Written by Austin Nelson
Over the past eight months, I have been training to obtain my Firefighter 1 certification.
The unique opportunity to become a firefighter became a reality while I was living in New Market, TN. New Market was a community where I was fortunate enough to be surrounded by the family that runs the local volunteer fire department. The Solomon family introduced me to the firefighting as a kid when I attended their Saturday dance every weekend and watched older guys going on calls. I soon became best friends with my neighbor, Shayne Coffey, who was the grandson of New Market Volunteer Fire Department’s beloved chief: Frank “Sockey” Solomon.
I decided to become a member of the Junior Firemen program during my junior year of high school. I was recruited by one of my role models and someone who soon became a father figure: Maurice “Moose” Solomon. I quickly moved my way up the ranks from recruit, to captain, to assistant chief of the program. It was during my time with the Junior Firemen program that my love for firefighting developed. After responding to the largest fire of my life, immediately after responding to a house fire, I knew I wanted this to be a part of my future. I have always wanted to help humanity in a broad perspective, and I discovered that firefighting was my way to do this.
Beginning in the summer of 2017, I started my training to obtain my Firefighter 1 certification and obtain my black helmet, which will allow me to respond to dispatches and don the self-contained breathing apparatus (SCBA). Under the mentorship of brothers Adam and David Pittman, I have undergone vehicle extrication, donning PPE and maintenance, ventilation, hoses and pumps, and driving training on various Saturdays. We have also covered these topics in a classroom setting before doing hands-on activities and have trained on other topics such as CPR, communication, and building construction. The purpose of these activities is to better provide myself and other firefighters with skills to help ensure the community of New Market’s safety. Although my training is important, I believe it will be even more beneficial to the community to help train more young men to become firefighters. That is why I spend my Saturdays helping Assistant Chief Maurice Solomon train young men under eighteen.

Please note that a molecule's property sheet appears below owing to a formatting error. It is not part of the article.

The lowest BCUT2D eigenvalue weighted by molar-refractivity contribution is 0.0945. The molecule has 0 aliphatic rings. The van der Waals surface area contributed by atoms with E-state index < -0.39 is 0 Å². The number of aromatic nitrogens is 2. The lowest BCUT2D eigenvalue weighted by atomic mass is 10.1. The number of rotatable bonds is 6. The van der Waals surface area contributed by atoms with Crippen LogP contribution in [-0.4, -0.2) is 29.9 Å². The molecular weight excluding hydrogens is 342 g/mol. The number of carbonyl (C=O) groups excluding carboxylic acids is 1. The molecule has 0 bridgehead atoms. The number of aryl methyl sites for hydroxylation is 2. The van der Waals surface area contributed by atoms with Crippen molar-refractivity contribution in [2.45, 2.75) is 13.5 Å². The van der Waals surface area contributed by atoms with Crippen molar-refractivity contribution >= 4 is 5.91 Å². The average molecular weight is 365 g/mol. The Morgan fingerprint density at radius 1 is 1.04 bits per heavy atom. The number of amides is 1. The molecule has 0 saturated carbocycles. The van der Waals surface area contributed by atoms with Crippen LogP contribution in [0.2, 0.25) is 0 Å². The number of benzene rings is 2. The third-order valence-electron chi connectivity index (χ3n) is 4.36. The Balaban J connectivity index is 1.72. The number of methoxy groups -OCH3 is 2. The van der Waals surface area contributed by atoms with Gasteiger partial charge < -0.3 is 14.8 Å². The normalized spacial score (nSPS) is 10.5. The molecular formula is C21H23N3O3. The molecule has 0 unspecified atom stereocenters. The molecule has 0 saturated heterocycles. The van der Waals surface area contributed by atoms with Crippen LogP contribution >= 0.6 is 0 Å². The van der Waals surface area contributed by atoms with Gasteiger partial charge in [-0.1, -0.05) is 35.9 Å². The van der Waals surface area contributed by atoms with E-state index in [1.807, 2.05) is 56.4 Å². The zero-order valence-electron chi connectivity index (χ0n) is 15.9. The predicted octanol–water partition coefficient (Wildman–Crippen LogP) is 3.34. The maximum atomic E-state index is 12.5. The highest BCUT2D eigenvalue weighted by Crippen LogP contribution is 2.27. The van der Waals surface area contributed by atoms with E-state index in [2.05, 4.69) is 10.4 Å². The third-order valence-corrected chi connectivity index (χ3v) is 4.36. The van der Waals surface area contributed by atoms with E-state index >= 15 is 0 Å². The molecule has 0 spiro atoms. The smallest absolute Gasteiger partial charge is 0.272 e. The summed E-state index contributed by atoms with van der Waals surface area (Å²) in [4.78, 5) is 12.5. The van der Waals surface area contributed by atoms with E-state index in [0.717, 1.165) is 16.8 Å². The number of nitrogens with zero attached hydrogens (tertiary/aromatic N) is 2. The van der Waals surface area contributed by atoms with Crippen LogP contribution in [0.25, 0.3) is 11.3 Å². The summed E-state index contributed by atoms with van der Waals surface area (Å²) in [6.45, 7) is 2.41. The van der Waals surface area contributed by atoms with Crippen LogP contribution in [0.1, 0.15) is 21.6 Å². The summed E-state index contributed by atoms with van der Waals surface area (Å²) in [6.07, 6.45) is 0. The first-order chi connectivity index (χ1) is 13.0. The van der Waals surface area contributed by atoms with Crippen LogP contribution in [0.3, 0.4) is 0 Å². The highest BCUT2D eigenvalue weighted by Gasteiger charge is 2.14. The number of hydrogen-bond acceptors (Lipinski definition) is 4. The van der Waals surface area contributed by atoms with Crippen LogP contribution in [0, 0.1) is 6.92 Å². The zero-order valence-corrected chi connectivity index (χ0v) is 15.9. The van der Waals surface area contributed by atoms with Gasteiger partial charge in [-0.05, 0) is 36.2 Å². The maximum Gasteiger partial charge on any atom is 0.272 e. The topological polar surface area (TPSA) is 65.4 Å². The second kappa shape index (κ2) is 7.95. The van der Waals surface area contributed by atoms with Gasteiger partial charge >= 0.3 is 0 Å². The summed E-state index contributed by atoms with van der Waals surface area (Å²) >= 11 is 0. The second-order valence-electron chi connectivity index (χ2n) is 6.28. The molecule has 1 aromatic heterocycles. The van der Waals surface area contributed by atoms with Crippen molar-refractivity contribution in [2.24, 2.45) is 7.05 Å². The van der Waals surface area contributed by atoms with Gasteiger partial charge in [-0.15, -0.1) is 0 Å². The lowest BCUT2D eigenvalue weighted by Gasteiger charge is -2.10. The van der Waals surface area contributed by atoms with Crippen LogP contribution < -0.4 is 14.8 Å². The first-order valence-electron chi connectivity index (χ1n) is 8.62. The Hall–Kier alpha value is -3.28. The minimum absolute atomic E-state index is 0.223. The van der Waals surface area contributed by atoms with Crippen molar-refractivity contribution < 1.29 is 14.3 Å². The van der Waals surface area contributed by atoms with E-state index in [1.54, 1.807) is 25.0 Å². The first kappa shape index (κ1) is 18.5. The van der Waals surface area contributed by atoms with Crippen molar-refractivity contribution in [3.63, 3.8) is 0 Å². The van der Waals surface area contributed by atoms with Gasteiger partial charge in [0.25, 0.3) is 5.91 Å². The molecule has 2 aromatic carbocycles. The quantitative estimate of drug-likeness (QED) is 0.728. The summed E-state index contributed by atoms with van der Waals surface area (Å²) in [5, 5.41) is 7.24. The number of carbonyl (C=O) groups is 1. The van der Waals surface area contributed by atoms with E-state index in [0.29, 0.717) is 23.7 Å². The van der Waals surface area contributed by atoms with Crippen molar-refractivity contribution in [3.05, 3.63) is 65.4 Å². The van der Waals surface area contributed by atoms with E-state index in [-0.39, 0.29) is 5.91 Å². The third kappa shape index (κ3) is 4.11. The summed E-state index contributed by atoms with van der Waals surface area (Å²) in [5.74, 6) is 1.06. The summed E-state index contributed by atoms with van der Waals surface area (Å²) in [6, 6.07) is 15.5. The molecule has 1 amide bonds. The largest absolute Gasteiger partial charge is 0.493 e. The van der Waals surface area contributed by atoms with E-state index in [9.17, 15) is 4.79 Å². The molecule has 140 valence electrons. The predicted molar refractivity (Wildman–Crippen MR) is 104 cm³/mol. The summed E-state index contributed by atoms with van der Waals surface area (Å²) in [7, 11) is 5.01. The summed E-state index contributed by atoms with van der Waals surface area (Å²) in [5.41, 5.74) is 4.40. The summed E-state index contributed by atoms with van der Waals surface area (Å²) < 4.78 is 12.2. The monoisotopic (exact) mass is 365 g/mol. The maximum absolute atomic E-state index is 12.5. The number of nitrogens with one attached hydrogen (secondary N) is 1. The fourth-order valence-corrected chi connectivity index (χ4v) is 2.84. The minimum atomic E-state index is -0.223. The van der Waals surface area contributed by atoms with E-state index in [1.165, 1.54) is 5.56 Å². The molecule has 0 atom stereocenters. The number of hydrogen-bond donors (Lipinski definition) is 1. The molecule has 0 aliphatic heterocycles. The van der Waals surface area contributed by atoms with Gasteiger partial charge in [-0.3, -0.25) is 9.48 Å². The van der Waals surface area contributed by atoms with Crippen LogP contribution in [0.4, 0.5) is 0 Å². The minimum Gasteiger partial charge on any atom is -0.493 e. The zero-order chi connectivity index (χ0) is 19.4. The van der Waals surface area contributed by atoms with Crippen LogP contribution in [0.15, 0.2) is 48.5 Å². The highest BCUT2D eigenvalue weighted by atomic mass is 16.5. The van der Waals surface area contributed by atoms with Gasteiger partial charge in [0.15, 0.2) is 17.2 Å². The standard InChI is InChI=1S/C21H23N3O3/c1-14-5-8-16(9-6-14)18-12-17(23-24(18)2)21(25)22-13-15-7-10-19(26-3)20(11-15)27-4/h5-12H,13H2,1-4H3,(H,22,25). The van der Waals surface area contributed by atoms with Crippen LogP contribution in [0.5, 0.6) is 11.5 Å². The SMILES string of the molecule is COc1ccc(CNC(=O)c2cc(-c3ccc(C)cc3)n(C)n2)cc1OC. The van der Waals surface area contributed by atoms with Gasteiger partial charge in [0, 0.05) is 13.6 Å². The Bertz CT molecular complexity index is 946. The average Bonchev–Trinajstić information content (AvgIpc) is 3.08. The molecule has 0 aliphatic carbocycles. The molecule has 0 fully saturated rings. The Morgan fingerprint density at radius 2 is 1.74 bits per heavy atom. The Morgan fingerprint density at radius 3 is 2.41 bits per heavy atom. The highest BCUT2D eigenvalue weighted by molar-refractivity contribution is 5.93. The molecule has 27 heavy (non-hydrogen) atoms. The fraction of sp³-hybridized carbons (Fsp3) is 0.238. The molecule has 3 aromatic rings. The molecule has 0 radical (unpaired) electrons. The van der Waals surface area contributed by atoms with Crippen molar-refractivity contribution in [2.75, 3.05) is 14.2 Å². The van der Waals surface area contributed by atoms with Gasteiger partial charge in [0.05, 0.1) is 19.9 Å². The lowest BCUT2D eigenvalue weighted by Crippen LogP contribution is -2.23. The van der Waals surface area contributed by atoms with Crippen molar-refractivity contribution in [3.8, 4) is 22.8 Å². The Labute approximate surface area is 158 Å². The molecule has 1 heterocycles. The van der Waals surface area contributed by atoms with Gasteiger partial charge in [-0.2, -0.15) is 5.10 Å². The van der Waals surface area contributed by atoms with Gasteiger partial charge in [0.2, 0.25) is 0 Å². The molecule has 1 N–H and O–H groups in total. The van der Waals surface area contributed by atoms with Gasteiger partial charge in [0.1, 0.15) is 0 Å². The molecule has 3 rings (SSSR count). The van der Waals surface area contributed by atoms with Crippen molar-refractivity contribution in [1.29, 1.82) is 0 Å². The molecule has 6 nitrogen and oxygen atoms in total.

The act of volunteer firefighting is one that helps enhance not only my college experience but also my life experience. Having training on Tuesdays and Thursdays after classes and not being able to sleep in on Saturdays is sometimes strenuous, but I have learned many lessons in time management. Additionally, I have made many friends who are firefighters in my department and in departments across the state. It is always a warm experience seeing a firefighter flag on the back of a windshield or firefighter tags on a car. Firefighting helps me keep in contact with my community back home while I’m taking difficult college courses.
It also is a way to see differing political views and generational ideologies. I often need to problem solve when I disagree with other students or sometimes firefighters. I move between heavily conservative firefighters and often very liberal college students, and I have learned how to adjust my interactions to ensure productive and intriguing conversations with both. The bonds I have been able to create with some of the younger junior firemen has helped me understand the upcoming generation better and helps me with social interactions I may have in my field of medicine.
Despite the adversity and dedication it takes to become a volunteer firefighter, I am truly fortunate to have received the opportunity to become what I pictured as a hero during my childhood. I believe it is necessary to embody the Volunteer Spirit that’s not only essential to the 1794 Scholars Program but also to the identity of the state of Tennessee.
To my fellow 1794 scholars, embody the potential of volunteering and embrace the positivity that derives from it. Give yourself a challenge and live up to the Volunteer Spirit. Perhaps even inquire into a fire department’s training program and experience what it’s like to hear the life-changing tone, possibly turning a unique experience into a new passion.